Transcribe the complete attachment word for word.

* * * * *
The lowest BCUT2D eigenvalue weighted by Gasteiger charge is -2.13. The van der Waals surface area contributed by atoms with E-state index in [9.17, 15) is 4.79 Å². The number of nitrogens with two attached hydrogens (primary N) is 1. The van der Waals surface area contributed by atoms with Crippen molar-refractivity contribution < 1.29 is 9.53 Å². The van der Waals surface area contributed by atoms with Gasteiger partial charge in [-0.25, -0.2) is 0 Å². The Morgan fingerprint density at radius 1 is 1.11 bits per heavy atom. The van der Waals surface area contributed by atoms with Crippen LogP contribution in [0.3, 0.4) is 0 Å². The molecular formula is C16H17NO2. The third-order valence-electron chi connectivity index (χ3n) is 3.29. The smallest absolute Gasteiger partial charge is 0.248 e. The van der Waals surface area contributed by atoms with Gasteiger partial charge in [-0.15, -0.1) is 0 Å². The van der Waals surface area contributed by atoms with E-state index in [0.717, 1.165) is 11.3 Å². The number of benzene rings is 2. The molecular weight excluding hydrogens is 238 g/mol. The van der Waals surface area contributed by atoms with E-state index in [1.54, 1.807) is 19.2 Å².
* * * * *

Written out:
The lowest BCUT2D eigenvalue weighted by Gasteiger charge is -2.13. The van der Waals surface area contributed by atoms with E-state index in [9.17, 15) is 4.79 Å². The number of nitrogens with two attached hydrogens (primary N) is 1. The van der Waals surface area contributed by atoms with Crippen molar-refractivity contribution < 1.29 is 9.53 Å². The van der Waals surface area contributed by atoms with Gasteiger partial charge in [-0.25, -0.2) is 0 Å². The Morgan fingerprint density at radius 1 is 1.11 bits per heavy atom. The van der Waals surface area contributed by atoms with Crippen LogP contribution in [0.3, 0.4) is 0 Å². The molecular formula is C16H17NO2. The third-order valence-electron chi connectivity index (χ3n) is 3.29. The smallest absolute Gasteiger partial charge is 0.248 e. The van der Waals surface area contributed by atoms with Gasteiger partial charge in [-0.15, -0.1) is 0 Å². The van der Waals surface area contributed by atoms with E-state index in [0.717, 1.165) is 11.3 Å². The number of benzene rings is 2. The molecular weight excluding hydrogens is 238 g/mol. The van der Waals surface area contributed by atoms with E-state index in [1.54, 1.807) is 19.2 Å².